Posted @ Monday, September 23, 2013 6:56 AM by Jonathan
Can you clarify? I think there is a typo in your first says that granite contains flaws you won't see in granite. Thank you the info :)
Posted @ Friday, April 11, 2014 4:32 PM by Vanessa
My quartzite counter etches and leaves rings and spots. What should I do to repair it and keep it from repeating? It is polished and I have a feeling perhaps it should have been honed but I didn't know I had that option.
Posted @ Thursday, April 24, 2014 1:38 PM by Louise
Looking to use Taj Mahal quartzite on my counters and backsplash. Would you place it behind a 6 burner stove?
Posted @ Wednesday, June 11, 2014 11:45 AM by Nancy
To reverse etching you need to contact a stone restoration company. They will be able to assist you. Having the entire surface honed does not stop etching but it certainly makes it less noticeable. I hope this helps! 
Posted @ Wednesday, June 11, 2014 11:51 AM by Maureen Duffy
You certainly can use Taj Mahal – the only thing you need to consider is the room you have behind the stove and what thickness will be needed. 
Good Luck! 
Posted @ Wednesday, June 11, 2014 11:58 AM by Maureen Duffy
Hi there, thanks for this great blog post! I am thinking of using quartzite for an outdoor countertop that is adjacent to a grill. I'm in the northeast, so it would be exposed to sun in the summer and freezing temps in the winter, and it's uncovered so precipitation is an issue as well (although I would probably cover the counter when not in use). Would granite be a better choice or is honed quartzite okay to use? Thanks in advance for any advice!
Posted @ Thursday, July 03, 2014 7:45 AM by Lilly
Thanks for the question... Although quartzite is a very durable natural stone, it is typically used for exterior applications in warmer climates. Also, quartzite may contain calcium carbonate which could result in etching if there is any acid rain present. Therefore the most durable product to use is a granite. A clue as to which granite types tend to hold up best outdoors – drive by your local cemetery!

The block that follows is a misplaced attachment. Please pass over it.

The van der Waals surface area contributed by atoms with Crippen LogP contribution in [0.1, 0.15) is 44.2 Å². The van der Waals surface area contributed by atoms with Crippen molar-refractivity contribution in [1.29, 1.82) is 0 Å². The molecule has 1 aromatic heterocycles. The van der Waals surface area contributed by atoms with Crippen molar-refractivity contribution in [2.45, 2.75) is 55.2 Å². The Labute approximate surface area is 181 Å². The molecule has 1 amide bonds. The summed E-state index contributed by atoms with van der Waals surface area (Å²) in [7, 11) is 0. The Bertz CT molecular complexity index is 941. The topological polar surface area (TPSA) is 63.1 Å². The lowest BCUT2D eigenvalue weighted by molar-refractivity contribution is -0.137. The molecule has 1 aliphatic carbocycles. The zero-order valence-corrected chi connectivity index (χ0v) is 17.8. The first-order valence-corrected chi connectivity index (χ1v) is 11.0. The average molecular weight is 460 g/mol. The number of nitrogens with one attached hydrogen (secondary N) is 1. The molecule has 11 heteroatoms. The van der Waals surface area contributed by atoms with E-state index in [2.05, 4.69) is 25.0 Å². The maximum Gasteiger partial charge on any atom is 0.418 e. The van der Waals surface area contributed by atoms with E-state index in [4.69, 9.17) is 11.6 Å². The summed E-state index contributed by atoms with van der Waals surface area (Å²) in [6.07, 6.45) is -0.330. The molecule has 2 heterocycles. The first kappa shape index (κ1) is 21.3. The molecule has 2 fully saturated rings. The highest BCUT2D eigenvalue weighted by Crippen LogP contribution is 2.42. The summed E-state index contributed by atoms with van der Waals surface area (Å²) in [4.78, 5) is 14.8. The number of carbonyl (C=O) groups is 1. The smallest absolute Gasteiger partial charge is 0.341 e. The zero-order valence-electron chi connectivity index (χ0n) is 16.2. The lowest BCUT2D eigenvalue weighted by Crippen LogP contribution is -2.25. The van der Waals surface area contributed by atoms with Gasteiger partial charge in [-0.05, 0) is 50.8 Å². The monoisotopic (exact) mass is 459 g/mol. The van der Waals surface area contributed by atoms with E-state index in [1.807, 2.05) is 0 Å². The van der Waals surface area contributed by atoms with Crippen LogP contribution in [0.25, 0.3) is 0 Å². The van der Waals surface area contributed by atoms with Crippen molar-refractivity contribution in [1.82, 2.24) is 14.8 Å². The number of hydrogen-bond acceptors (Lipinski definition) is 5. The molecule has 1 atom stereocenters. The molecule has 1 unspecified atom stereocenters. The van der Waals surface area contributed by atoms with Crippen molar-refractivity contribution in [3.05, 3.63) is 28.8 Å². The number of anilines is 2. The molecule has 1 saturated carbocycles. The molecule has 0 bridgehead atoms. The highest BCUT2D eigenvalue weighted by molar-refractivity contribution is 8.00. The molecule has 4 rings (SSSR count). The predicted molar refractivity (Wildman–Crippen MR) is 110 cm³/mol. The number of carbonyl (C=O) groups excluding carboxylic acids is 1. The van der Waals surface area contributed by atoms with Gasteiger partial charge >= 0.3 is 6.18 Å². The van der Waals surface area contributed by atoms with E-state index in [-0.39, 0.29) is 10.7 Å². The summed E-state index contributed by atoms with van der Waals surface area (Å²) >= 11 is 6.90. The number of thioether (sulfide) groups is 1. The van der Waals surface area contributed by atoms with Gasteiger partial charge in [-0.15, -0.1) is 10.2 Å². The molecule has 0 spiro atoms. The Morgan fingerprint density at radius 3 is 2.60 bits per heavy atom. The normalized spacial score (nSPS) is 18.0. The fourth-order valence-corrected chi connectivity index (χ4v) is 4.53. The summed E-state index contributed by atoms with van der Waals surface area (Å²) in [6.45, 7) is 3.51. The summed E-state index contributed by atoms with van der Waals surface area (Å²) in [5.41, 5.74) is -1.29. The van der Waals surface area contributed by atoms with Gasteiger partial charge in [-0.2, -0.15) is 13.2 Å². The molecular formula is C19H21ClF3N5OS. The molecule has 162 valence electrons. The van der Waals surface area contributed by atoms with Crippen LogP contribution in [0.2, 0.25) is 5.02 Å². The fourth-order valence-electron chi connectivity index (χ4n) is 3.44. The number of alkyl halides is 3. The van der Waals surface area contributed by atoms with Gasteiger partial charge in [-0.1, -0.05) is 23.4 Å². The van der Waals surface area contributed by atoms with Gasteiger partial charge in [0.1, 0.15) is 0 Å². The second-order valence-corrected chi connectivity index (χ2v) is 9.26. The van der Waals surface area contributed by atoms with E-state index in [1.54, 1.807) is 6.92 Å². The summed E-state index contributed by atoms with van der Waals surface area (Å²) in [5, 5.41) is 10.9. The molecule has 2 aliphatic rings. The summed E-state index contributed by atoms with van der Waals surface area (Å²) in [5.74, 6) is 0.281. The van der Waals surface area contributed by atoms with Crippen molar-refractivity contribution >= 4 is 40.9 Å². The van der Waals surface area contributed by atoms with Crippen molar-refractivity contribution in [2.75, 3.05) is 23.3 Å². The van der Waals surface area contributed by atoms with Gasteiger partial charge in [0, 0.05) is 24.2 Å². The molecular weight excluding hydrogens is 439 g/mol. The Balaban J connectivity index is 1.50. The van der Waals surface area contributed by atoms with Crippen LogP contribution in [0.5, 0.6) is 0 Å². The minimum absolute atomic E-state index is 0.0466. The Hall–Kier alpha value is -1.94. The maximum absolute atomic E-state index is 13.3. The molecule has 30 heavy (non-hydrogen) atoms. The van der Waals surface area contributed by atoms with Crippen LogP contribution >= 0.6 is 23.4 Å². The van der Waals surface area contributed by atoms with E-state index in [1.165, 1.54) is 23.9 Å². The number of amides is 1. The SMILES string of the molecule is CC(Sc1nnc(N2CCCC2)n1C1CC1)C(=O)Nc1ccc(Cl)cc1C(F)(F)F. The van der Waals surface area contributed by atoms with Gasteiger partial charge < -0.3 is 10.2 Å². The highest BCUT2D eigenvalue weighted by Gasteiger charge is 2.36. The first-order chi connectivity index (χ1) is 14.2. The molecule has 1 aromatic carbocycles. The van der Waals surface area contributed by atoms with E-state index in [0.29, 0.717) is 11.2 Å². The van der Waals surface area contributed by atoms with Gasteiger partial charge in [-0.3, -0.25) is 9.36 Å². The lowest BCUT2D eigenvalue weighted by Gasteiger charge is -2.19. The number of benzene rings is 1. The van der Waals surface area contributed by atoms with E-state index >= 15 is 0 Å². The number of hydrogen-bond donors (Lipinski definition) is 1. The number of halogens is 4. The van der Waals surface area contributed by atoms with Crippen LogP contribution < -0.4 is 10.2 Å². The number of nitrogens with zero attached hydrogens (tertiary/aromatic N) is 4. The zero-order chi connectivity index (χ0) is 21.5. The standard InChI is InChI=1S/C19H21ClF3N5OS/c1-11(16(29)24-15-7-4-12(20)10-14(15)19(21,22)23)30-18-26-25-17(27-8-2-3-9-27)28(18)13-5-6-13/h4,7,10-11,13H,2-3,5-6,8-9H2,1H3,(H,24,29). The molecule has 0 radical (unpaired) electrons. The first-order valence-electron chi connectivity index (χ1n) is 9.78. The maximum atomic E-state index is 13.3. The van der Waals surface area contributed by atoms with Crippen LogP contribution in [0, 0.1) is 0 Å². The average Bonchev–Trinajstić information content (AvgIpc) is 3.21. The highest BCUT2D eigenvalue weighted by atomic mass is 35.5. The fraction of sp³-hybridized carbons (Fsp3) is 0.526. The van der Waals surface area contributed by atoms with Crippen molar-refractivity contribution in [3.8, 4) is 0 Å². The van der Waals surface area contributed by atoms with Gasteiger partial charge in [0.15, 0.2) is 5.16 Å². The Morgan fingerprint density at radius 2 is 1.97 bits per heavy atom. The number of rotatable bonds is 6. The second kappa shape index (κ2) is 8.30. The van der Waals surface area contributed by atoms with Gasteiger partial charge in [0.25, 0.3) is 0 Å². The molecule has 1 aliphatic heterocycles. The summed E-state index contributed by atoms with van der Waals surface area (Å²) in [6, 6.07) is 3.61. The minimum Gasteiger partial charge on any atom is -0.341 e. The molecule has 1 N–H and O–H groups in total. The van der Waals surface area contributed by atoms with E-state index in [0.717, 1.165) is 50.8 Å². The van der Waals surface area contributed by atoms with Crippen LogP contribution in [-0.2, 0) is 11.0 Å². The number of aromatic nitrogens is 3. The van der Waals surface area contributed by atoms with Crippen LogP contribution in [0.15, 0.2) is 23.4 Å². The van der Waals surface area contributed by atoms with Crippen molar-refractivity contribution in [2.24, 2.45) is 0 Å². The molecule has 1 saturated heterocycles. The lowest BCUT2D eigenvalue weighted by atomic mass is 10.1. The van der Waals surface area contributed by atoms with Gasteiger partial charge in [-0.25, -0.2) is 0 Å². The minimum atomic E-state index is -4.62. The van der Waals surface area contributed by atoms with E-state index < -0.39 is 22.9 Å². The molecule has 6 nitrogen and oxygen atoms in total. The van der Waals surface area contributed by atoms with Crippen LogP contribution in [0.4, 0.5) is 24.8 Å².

Posted @ Thursday, July 03, 2014 9:07 AM by Maureen Duffy
I'll be purchasing approximately 130 square feet of countertop for my kitchen, wet bar and bathrooms. I love Taj Mahal but at $100/sq foot it is too costly for me. A local granite dealer (Southwest Florida) suggested a less expensive stone, Taj Milan which looks very similar to Taj Mahal. She informed me that it has less quartzite and more marble in it than Taj Mahal but that it is fine to use in the areas we were planning on as long as it is well sealed.  
I love the look of it and it is approx. 1/2 of the price of Taj Mahal. I can't find any information on a stone called Taj Milan. Is this a real stone? If it is real, is it okay to use in the kitchen, wet bar and bathrooms? 
Please help!
Posted @ Wednesday, December 10, 2014 8:43 PM by Lynn
Hi Lynn,  
Unfortunately in the stone industry there are not copyrighted names of stone. This allows any distributor to rename any stone. Most reputable distributors use the name that is given at the quarry. The important thing to understand is the specific category of stone this "Taj Milan" falls into. If it is a marble then it's basic chemistry is Calcium Carbonate. This means it is softer and can scratch more easily and it will etch (become dull) when it is exposed to acids (lemon, vinegar, wine etc...). If the stone is a quartzite it is much harder and less likely to scratch. Also quartzite has a basic chemistry of Silica which does not react with acids. However, all quartzite was once a sandstone before it went through a metamorphic change to become a quartzite. The reason we mention this is because sandstone can commonly contain some calcium carbonate which means quartzite may, or may not, contain the calcium carbonate. Therefore it is possible for quartzite to etch too just not as quickly. We hope this helps with your decision.  
Posted @ Thursday, December 11, 2014 7:51 AM by Maureen Duffy